Sherman Robinson, nonresident senior fellow, joined the Peterson Institute for International Economics in November 2016. Robinson is a leading expert on computable general equilibrium (CGE) simulation models, which have become a standard tool of analysis of trade and fiscal policy reform, regional integration, structural adjustment, and development strategies. His research interests include international trade, economic growth, agricultural and resource issues, climate change adaptation, macroeconomic policy, income distribution, and maximum-entropy econometrics applied to estimation problems in developing countries. He has published widely in international trade, growth strategies, regional integration, income distribution, empirical modeling methodologies, and agricultural economics.
Robinson is also senior research fellow at the International Food Policy Research Institute (IFPRI), visiting research fellow at the Institute of Development Studies (IDS), professor of economics (emeritus) at the University of Sussex, and a visiting professor at the Institute of Social Studies (ISS) in the Netherlands. He joined the economics department at Sussex in 2004 and then accepted a joint appointment with IDS in 2005. He worked at the International Food Policy Research Institute (IFPRI) from 1993 to 2004 as director of the Trade and Macroeconomics Division (1993–2003) and institute fellow (2003–2004), and he rejoined IFPRI as a senior research fellow in 2011. Before joining IFPRI in 1993, he was professor of agricultural and resource economics at the University of California, Berkeley (1983–94); economist, senior economist, and division chief in the Research Department of the World Bank (1977–83); assistant professor of economics at Princeton University (1971–77); and lecturer in economics at the London School of Economics (1969–71). He has been a consultant to the World Bank and has held visiting senior staff appointments at the Economic Research Service, US Department of Agriculture; the US Congressional Budget Office; and the President's Council of Economic Advisers (in the Clinton administration), where he largely worked on trade issues, including regional trade agreements, GATT/WTO negotiations, and the North American Free Trade Agreement (NAFTA).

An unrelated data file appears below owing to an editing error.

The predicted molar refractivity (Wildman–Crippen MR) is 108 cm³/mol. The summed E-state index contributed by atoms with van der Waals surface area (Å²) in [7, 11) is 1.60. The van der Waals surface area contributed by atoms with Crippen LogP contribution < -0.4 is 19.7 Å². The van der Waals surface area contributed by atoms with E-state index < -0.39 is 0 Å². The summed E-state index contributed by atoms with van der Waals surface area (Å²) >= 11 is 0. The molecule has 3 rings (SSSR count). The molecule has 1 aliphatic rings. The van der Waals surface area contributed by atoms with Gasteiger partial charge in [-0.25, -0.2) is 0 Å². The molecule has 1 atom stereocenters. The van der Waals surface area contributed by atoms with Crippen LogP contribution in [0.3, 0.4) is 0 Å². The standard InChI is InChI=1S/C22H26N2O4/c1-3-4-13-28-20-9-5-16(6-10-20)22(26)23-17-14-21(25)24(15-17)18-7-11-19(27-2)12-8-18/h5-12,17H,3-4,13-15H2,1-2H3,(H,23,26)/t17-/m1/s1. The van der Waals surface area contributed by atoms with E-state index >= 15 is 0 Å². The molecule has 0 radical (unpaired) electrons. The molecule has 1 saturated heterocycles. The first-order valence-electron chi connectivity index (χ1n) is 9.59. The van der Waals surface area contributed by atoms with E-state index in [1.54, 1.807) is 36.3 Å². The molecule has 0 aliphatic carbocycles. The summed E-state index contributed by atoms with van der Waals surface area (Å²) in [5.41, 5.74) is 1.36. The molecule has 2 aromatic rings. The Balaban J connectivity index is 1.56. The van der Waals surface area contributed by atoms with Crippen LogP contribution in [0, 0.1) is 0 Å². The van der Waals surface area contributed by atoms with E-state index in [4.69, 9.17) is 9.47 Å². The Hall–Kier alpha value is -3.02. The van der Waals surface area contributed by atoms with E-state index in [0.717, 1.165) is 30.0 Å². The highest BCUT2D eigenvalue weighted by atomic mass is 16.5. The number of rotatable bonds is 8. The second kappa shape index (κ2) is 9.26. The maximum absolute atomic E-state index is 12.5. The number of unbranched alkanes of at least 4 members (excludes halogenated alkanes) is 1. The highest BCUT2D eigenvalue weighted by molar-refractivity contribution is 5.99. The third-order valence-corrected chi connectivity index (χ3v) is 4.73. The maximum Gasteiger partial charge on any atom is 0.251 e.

Robinson received a BA and PhD in economics from Harvard University.